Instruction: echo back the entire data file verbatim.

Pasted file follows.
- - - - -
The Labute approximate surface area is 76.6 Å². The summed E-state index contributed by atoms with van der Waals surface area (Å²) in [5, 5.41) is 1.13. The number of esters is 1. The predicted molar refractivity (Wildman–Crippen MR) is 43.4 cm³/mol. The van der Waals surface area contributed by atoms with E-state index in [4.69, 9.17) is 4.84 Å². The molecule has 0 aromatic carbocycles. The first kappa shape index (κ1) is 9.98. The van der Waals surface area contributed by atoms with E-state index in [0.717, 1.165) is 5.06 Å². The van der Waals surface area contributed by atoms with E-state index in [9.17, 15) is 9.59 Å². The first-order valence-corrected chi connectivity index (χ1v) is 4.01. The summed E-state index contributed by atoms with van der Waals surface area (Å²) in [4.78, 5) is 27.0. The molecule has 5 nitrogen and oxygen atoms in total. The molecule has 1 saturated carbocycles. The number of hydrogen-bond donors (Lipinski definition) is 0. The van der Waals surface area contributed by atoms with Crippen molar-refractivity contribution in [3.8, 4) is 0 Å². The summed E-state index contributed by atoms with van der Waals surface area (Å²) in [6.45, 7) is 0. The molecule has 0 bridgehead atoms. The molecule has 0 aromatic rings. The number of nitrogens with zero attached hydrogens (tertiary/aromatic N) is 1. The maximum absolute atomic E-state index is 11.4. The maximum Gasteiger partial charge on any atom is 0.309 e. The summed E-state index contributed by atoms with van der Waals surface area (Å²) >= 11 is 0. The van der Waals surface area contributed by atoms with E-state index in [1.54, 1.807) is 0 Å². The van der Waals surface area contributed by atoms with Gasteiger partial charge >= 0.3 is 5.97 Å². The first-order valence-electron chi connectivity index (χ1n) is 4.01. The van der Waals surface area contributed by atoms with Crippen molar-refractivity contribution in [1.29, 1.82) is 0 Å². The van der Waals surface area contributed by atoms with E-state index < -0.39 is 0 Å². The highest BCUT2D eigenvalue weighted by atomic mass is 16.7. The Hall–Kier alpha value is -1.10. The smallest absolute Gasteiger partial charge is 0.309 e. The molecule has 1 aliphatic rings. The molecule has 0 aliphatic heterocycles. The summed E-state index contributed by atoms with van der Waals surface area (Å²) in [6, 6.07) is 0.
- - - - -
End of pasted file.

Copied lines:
The Labute approximate surface area is 76.6 Å². The summed E-state index contributed by atoms with van der Waals surface area (Å²) in [5, 5.41) is 1.13. The number of esters is 1. The predicted molar refractivity (Wildman–Crippen MR) is 43.4 cm³/mol. The van der Waals surface area contributed by atoms with E-state index in [4.69, 9.17) is 4.84 Å². The molecule has 0 aromatic carbocycles. The first kappa shape index (κ1) is 9.98. The van der Waals surface area contributed by atoms with E-state index in [0.717, 1.165) is 5.06 Å². The van der Waals surface area contributed by atoms with E-state index in [9.17, 15) is 9.59 Å². The first-order valence-corrected chi connectivity index (χ1v) is 4.01. The summed E-state index contributed by atoms with van der Waals surface area (Å²) in [4.78, 5) is 27.0. The molecule has 5 nitrogen and oxygen atoms in total. The molecule has 1 saturated carbocycles. The number of hydrogen-bond donors (Lipinski definition) is 0. The van der Waals surface area contributed by atoms with Crippen molar-refractivity contribution in [3.8, 4) is 0 Å². The summed E-state index contributed by atoms with van der Waals surface area (Å²) in [6.45, 7) is 0. The molecule has 0 bridgehead atoms. The molecule has 0 aromatic rings. The number of nitrogens with zero attached hydrogens (tertiary/aromatic N) is 1. The maximum absolute atomic E-state index is 11.4. The maximum Gasteiger partial charge on any atom is 0.309 e. The summed E-state index contributed by atoms with van der Waals surface area (Å²) >= 11 is 0. The van der Waals surface area contributed by atoms with E-state index in [1.54, 1.807) is 0 Å². The van der Waals surface area contributed by atoms with Gasteiger partial charge >= 0.3 is 5.97 Å². The first-order valence-electron chi connectivity index (χ1n) is 4.01. The van der Waals surface area contributed by atoms with Crippen molar-refractivity contribution in [1.29, 1.82) is 0 Å². The van der Waals surface area contributed by atoms with E-state index < -0.39 is 0 Å². The highest BCUT2D eigenvalue weighted by atomic mass is 16.7. The Hall–Kier alpha value is -1.10. The smallest absolute Gasteiger partial charge is 0.309 e. The molecule has 1 aliphatic rings. The molecule has 0 aliphatic heterocycles. The summed E-state index contributed by atoms with van der Waals surface area (Å²) in [6, 6.07) is 0.